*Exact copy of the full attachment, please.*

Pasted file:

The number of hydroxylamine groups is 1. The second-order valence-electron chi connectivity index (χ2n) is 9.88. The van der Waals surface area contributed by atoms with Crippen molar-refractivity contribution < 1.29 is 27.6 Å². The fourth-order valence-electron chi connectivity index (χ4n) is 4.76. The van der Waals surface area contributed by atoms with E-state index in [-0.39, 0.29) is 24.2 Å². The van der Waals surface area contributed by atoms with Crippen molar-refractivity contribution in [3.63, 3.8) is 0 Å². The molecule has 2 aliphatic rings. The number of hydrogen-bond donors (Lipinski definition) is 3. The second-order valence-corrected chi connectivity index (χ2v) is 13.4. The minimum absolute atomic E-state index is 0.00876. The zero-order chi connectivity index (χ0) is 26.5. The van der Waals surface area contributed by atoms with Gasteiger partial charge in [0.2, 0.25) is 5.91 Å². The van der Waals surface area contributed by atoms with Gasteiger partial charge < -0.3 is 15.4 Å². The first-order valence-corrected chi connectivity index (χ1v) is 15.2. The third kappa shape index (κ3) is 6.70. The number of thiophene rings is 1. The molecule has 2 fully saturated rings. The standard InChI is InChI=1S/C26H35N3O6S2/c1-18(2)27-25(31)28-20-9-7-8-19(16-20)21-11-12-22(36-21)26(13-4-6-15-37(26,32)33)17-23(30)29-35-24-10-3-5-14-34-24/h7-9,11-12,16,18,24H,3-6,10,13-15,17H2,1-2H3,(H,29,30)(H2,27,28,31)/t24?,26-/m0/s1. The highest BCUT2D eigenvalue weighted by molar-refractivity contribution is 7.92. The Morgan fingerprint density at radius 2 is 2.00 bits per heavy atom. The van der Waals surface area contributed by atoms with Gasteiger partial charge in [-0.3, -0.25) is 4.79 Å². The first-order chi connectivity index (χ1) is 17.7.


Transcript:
The number of hydroxylamine groups is 1. The second-order valence-electron chi connectivity index (χ2n) is 9.88. The van der Waals surface area contributed by atoms with Crippen molar-refractivity contribution < 1.29 is 27.6 Å². The fourth-order valence-electron chi connectivity index (χ4n) is 4.76. The van der Waals surface area contributed by atoms with E-state index in [-0.39, 0.29) is 24.2 Å². The van der Waals surface area contributed by atoms with Crippen molar-refractivity contribution in [3.63, 3.8) is 0 Å². The molecule has 2 aliphatic rings. The number of hydrogen-bond donors (Lipinski definition) is 3. The second-order valence-corrected chi connectivity index (χ2v) is 13.4. The minimum absolute atomic E-state index is 0.00876. The zero-order chi connectivity index (χ0) is 26.5. The van der Waals surface area contributed by atoms with Gasteiger partial charge in [0.2, 0.25) is 5.91 Å². The van der Waals surface area contributed by atoms with Gasteiger partial charge < -0.3 is 15.4 Å². The first-order valence-corrected chi connectivity index (χ1v) is 15.2. The third kappa shape index (κ3) is 6.70. The number of thiophene rings is 1. The molecule has 2 fully saturated rings. The standard InChI is InChI=1S/C26H35N3O6S2/c1-18(2)27-25(31)28-20-9-7-8-19(16-20)21-11-12-22(36-21)26(13-4-6-15-37(26,32)33)17-23(30)29-35-24-10-3-5-14-34-24/h7-9,11-12,16,18,24H,3-6,10,13-15,17H2,1-2H3,(H,29,30)(H2,27,28,31)/t24?,26-/m0/s1. The highest BCUT2D eigenvalue weighted by molar-refractivity contribution is 7.92. The Morgan fingerprint density at radius 2 is 2.00 bits per heavy atom. The van der Waals surface area contributed by atoms with Gasteiger partial charge in [-0.3, -0.25) is 4.79 Å². The first-order chi connectivity index (χ1) is 17.7.